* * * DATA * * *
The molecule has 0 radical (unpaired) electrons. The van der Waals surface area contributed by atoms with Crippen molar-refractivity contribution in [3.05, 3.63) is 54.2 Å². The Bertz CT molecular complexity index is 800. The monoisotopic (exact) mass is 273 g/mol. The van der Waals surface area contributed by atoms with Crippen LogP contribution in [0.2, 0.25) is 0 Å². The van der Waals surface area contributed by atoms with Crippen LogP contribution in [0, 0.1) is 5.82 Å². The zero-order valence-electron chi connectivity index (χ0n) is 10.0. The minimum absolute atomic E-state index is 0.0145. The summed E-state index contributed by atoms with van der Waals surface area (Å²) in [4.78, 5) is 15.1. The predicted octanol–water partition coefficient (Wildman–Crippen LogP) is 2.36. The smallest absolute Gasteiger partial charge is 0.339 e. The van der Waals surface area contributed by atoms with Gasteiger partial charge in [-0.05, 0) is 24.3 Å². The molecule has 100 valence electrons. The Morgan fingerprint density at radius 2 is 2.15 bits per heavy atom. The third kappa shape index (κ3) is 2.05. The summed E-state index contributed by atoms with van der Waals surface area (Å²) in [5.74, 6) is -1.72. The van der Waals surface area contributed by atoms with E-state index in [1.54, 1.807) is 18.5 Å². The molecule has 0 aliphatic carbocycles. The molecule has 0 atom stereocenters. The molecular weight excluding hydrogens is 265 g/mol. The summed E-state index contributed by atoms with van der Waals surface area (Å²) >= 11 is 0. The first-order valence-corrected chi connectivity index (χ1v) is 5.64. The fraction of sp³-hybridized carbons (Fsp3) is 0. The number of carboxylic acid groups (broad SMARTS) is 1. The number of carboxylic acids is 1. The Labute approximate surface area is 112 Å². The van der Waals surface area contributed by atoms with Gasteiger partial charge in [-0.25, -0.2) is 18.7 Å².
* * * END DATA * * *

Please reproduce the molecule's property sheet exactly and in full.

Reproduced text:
The molecule has 0 radical (unpaired) electrons. The van der Waals surface area contributed by atoms with Crippen molar-refractivity contribution in [3.05, 3.63) is 54.2 Å². The Bertz CT molecular complexity index is 800. The monoisotopic (exact) mass is 273 g/mol. The van der Waals surface area contributed by atoms with Crippen LogP contribution in [0.2, 0.25) is 0 Å². The van der Waals surface area contributed by atoms with Crippen LogP contribution in [0, 0.1) is 5.82 Å². The zero-order valence-electron chi connectivity index (χ0n) is 10.0. The minimum absolute atomic E-state index is 0.0145. The summed E-state index contributed by atoms with van der Waals surface area (Å²) in [4.78, 5) is 15.1. The predicted octanol–water partition coefficient (Wildman–Crippen LogP) is 2.36. The smallest absolute Gasteiger partial charge is 0.339 e. The van der Waals surface area contributed by atoms with Gasteiger partial charge in [-0.05, 0) is 24.3 Å². The molecule has 100 valence electrons. The Morgan fingerprint density at radius 2 is 2.15 bits per heavy atom. The third kappa shape index (κ3) is 2.05. The summed E-state index contributed by atoms with van der Waals surface area (Å²) in [5.74, 6) is -1.72. The van der Waals surface area contributed by atoms with E-state index in [1.54, 1.807) is 18.5 Å². The molecule has 0 aliphatic carbocycles. The molecule has 0 atom stereocenters. The molecular weight excluding hydrogens is 265 g/mol. The summed E-state index contributed by atoms with van der Waals surface area (Å²) >= 11 is 0. The first-order valence-corrected chi connectivity index (χ1v) is 5.64. The fraction of sp³-hybridized carbons (Fsp3) is 0. The number of carboxylic acid groups (broad SMARTS) is 1. The number of carboxylic acids is 1. The Labute approximate surface area is 112 Å². The van der Waals surface area contributed by atoms with Gasteiger partial charge in [-0.25, -0.2) is 18.7 Å².